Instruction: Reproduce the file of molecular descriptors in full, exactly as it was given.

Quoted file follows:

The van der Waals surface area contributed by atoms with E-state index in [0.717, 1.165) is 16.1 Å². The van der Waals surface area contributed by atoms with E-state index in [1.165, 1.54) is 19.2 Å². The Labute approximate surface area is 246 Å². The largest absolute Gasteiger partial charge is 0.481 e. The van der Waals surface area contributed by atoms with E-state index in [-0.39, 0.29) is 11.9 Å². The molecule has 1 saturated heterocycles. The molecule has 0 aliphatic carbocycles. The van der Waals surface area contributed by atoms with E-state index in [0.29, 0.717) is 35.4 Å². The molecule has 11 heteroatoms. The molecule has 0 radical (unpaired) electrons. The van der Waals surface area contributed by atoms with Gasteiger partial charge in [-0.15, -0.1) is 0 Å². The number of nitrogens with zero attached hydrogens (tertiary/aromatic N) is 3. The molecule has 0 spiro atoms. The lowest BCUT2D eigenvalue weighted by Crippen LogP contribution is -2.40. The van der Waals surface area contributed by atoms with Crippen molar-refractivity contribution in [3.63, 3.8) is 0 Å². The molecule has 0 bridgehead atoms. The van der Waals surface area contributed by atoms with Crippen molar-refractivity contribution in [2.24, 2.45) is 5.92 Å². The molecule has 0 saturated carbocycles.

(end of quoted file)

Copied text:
The van der Waals surface area contributed by atoms with E-state index in [0.717, 1.165) is 16.1 Å². The van der Waals surface area contributed by atoms with E-state index in [1.165, 1.54) is 19.2 Å². The Labute approximate surface area is 246 Å². The largest absolute Gasteiger partial charge is 0.481 e. The van der Waals surface area contributed by atoms with E-state index in [-0.39, 0.29) is 11.9 Å². The molecule has 1 saturated heterocycles. The molecule has 0 aliphatic carbocycles. The van der Waals surface area contributed by atoms with E-state index in [0.29, 0.717) is 35.4 Å². The molecule has 11 heteroatoms. The molecule has 0 radical (unpaired) electrons. The van der Waals surface area contributed by atoms with Gasteiger partial charge in [-0.15, -0.1) is 0 Å². The number of nitrogens with zero attached hydrogens (tertiary/aromatic N) is 3. The molecule has 0 spiro atoms. The lowest BCUT2D eigenvalue weighted by Crippen LogP contribution is -2.40. The van der Waals surface area contributed by atoms with Crippen molar-refractivity contribution in [3.63, 3.8) is 0 Å². The molecule has 0 bridgehead atoms. The van der Waals surface area contributed by atoms with Crippen molar-refractivity contribution in [2.24, 2.45) is 5.92 Å². The molecule has 0 saturated carbocycles.